Third trial begins for man accused in 1987 slaying of racetrack vendor Prosecutor calls victim 'vulnerable'

October 26, 1993|By Mark Guidera | Mark Guidera,Staff Writer

A Howard County prosecutor seeking a conviction of a Laurel man accused of murdering a well-known race track vendor in 1987 told a jury in opening arguments yesterday that "incredible evidence" would be presented that would leave no doubt the defendant is guilty.

But the defendant's lawyer in his brief opening statement cautioned the jury to be mindful that six years have passed since the crime. Witnesses may no longer have accurate recollections of what transpired back then, he contended.

"I think this is an area full of danger," said Harry Trainor Jr., the Landover-based attorney for Nuri Tuncer Icgoren, 41, of Laurel.

Mr. Icgoren, a former exercise rider at the Bowie and Laurel race courses, is charged with the first-degree murder and robbery of Raymond Jerman Sr., 85, a popular snack vendor at the Laurel and Freestate horse-racing tracks.

The trial before Howard Circuit Judge Raymond Kane Jr. is expected to take between 10 days and two weeks, the judge told the seven men and five women chosen for the jury yesterday as the trial opened.

The trial marks the third time Mr. Icgoren will be tried for the crime. Prosecutors have issued subpoenas for 43 witnesses for this trial, court documents show.

The state Court of Special Appeals overturned the first verdict and ordered a second trial. A mistrial was declared in the second trial in November 1992 when the jury deadlocked.

"The defendant's case I suspect will be that this is all a horrible mistake. That is a myth," Kate O'Donnell, the senior assistant TC state's attorney trying the case, told the jury yesterday in her 30-minute opening statement.

"This is a case where the defendant takes a blade, a knife, and six times stabs someone, once deep enough to get that old man's heart," she told the jury. "He did not die without a fight."

During her opening statement, Ms. O'Donnell portrayed Mr. Jerman as a well-known figure among employees of the Laurel and Freestate race tracks. He had served the racing community his entire working life, she said.

During his later years, Mr. Jerman operated a snack food service out of an old blue Datsun truck. He made the rounds of the two tracks daily. He also operated a check cashing service out of the truck for track employees.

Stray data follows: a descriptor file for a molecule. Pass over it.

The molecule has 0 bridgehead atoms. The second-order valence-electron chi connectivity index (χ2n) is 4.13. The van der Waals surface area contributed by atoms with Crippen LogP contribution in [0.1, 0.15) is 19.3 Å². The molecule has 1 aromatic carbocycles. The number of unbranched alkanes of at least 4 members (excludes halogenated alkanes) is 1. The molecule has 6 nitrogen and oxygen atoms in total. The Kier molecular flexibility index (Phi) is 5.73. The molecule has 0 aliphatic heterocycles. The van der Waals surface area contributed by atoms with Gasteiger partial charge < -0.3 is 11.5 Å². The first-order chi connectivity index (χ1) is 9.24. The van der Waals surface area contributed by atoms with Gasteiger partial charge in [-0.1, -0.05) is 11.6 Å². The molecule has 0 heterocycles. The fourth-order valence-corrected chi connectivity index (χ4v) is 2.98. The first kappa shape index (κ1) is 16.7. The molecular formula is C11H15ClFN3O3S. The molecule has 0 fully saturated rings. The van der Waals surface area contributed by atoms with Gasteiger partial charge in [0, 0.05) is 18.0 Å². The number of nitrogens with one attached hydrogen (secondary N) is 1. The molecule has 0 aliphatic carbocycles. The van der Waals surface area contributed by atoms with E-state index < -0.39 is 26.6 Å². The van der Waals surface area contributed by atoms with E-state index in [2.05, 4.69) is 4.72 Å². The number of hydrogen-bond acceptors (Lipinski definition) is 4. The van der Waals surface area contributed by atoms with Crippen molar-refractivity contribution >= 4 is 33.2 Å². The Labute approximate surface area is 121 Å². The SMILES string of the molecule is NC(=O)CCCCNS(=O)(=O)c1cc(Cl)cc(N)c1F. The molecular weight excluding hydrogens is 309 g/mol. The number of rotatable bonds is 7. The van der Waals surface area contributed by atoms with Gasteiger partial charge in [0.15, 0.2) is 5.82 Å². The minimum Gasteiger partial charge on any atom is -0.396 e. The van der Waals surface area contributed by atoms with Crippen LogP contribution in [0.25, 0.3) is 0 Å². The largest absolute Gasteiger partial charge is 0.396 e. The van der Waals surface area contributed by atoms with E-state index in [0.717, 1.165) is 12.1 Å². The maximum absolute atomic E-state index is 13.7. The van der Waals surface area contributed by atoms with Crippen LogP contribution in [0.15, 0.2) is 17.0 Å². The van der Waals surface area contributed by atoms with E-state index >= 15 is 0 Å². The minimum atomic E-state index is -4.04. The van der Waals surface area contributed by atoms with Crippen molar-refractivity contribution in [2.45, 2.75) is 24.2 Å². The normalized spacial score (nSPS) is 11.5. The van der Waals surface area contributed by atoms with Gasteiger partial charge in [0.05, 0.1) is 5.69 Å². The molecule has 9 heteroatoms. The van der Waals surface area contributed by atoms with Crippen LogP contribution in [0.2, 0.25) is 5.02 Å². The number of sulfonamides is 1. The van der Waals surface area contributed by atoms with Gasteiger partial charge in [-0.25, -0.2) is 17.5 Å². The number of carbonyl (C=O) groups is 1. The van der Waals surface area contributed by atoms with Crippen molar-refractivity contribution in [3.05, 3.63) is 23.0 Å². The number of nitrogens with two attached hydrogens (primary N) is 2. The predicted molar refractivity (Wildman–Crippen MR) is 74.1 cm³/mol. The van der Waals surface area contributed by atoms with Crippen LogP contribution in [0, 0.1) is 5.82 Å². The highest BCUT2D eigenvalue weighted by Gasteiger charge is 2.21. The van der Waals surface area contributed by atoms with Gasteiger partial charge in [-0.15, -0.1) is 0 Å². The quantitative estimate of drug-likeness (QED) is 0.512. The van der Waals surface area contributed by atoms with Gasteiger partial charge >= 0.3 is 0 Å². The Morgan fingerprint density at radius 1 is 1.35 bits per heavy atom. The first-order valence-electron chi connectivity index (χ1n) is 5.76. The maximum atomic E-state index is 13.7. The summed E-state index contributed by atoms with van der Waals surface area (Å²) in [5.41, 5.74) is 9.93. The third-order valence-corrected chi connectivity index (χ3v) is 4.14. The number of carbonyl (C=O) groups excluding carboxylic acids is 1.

"He was a man who worked every day but Sunday, and he kept a very regular routine," Ms. O'Donnell told the jury. She said the vendor carried up to $30,000 in cash daily in his shirt pockets or hidden in his truck for his check cashing service, which was well known among track employees.

"This made him a very vulnerable old man," she said.

Ms. O'Donnell said a track employee would testify that he observed Mr. Jerman leaving the Laurel track in his blue pickup about 12:30 p.m. on Sept. 29, 1987, to head north on U.S. 1 for the Freestate Race Course in North Laurel. The witness also would testify that Mr. Icgoren left the track about the same time, speeding after the vendor in a gold 1977 Ford Ranchero, the prosector told the jury.

She said witnesses also would be called to testify that they saw a gold Ranchero and a blue Datsun pickup pull off to the side of Route 1 near the Freestate raceway that day around 12:30 p.m. Other witnesses will testify they saw a man fitting Mr. Icgoren's description leaning on the driver's side window talking with the driver.

Two women on a trip to the bank during their lunch break will testify they saw a man leaning inside the Datsun window "fighting, pushing or attacking," Ms. O'Donnell told the jury. On their way back to work from the bank, the women will testify they saw the Datsun driver slumped over the steering wheel and they quickly alerted police.

Mr. Icgoren became an immediate suspect in the case, Ms. O'Donnell said.

Mr. Trainor, the defense attorney, urged the jury to "be extremely cautious" in the way they analyzed witness statements and evidence in the case.

He urged jurors to consider statements of witnesses to police shortly after the crime as "the most reliable, trustworthy evidence" in the case.

"We'll be asking witnesses to recall events from long ago," Mr. Trainor told the jury. "Witnesses may embellish -- not deliberately -- what they remember of the events of Sept. 29, 1987."

As for what Mr. Icgoren recalls of that day, he testified at his last trial that he had been driving along Route 1 on the way to Pimlico Race Track when he saw Mr. Jerman's pickup along the highway.

Mr. Icgoren testified that he checked on Mr. Jerman and thought Mr. Jerman had suffered a heart attack when he called his name but got no response.

He testified that he did not see any blood on Mr. Jerman's clothing or notice any money in the vendor's pockets or truck.

The defendant said he drove away, but stopped at a Jessup service station and considered calling the police, but decided against it because he feared being questioned by police.

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